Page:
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Quik-Tach Tire Scraper Mounts On Bucket of A Skitsteer Loader
We used an old industrial-sized rubber earthmover tire to build a "quik-tach" tire scraper that mounts on the bucket of a skidsteer loader. We cut the 24-ply, 6-ft. high tire into four equally sized C-shaped sections and used one of the sections. We used angle iron and steel tubing to build a frame that bolts on top of the tire. The lip of the bucket slips between the angle iron and steel tubing, and a chain mounted on the back side of the frame secures the scraper to a hole in the top of the bucket. A chain tightener keeps the scraper rigid.
It really works good. We can hook it up in only 30 seconds and it cost less than $50 to make it. Commercial tire scrapers sell for over $500 and aren't as handy because you have to bolt them to the bucket or to a bracket, or to the 3-pt. hitch. The rubber cleans like a squeegee and does a better job than a bucket. It's 2 ft. wider than the bucket and is 'cupped' so it can scrape much more manure.
Cutting the tire was quite a job. We used a grinder to cut the bead off both sides of the tire. We chained the tire between two tractors to stretch it, then used a utility knife to cut it in half. We drilled a pair of holes opposite each other on top of the tire, then hooked a chain between the bolt and each tractor. We used chain tighteners to stretch the tire as we cut it. Once the tire was cut in half, we set it upright with the lugs on the ground so that we could cut it in half length-wise through the lugs. We used a sheet of plywood and chalk to mark the center of the tire. Then we again stretched the tire between two tractors. We used a skil saw to cut 1/4 in. deep along the chalk mark so that we'd be sure to cut straight.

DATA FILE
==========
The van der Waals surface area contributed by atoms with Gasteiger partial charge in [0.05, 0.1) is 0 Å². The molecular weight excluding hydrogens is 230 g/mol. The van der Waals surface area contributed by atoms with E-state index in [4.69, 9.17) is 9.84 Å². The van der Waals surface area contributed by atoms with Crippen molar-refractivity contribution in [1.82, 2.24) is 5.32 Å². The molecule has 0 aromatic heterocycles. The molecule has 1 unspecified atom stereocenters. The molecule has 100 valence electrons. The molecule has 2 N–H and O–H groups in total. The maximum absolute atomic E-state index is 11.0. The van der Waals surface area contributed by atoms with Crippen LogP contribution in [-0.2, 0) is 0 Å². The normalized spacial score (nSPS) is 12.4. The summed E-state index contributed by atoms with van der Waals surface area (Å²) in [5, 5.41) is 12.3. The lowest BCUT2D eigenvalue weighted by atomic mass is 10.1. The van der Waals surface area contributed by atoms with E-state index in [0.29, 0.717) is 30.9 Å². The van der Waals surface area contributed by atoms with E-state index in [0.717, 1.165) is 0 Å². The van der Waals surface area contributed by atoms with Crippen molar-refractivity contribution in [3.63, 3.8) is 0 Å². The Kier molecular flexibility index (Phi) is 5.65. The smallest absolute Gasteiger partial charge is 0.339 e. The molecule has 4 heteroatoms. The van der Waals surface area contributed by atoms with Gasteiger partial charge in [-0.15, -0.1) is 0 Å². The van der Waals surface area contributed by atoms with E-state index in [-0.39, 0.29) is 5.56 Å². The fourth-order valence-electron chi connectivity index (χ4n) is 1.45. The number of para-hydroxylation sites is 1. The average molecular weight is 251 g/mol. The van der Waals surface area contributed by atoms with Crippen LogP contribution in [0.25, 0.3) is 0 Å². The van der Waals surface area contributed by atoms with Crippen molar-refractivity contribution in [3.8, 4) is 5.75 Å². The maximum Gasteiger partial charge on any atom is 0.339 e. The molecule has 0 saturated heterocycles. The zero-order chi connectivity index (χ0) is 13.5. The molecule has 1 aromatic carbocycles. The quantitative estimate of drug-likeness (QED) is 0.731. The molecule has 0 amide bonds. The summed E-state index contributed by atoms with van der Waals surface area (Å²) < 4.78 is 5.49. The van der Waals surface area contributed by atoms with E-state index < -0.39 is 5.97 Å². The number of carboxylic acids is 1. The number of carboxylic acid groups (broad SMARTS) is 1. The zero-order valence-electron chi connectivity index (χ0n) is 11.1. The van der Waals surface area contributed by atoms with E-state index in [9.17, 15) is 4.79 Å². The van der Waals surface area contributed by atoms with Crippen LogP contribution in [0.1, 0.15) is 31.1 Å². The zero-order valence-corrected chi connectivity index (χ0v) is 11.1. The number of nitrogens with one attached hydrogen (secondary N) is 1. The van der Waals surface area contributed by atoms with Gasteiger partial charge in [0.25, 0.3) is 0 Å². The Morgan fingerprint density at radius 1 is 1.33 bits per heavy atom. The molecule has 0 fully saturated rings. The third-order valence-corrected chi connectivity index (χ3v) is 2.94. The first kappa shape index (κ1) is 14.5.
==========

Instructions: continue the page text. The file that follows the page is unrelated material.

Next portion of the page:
The frame that supports the tire to a steel plate bolts onto the top of the tire in four places. Large washers inside the tire keep the bolts from pulling through.
We tried using a skit saw and chain saw to cut the tire, but it didn't work because the 24-ply rubber is so thick. This idea won't work with rear tractor tires because they're too small and the sidewalls too flexible. The weight of manure would cause the tire to flip over backward. The tire we used weighs 700 to 800 tbs. and has thick sidewalls that give it a lot of support. Tire companies that handle industrial scraper or earthmover tires are usually glad to give them away. (Gene Vaske, Rt. 2, Box 35, Masonville, Iowa 50654 ph 319 932-2132)

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1994 - Volume #18, Issue #4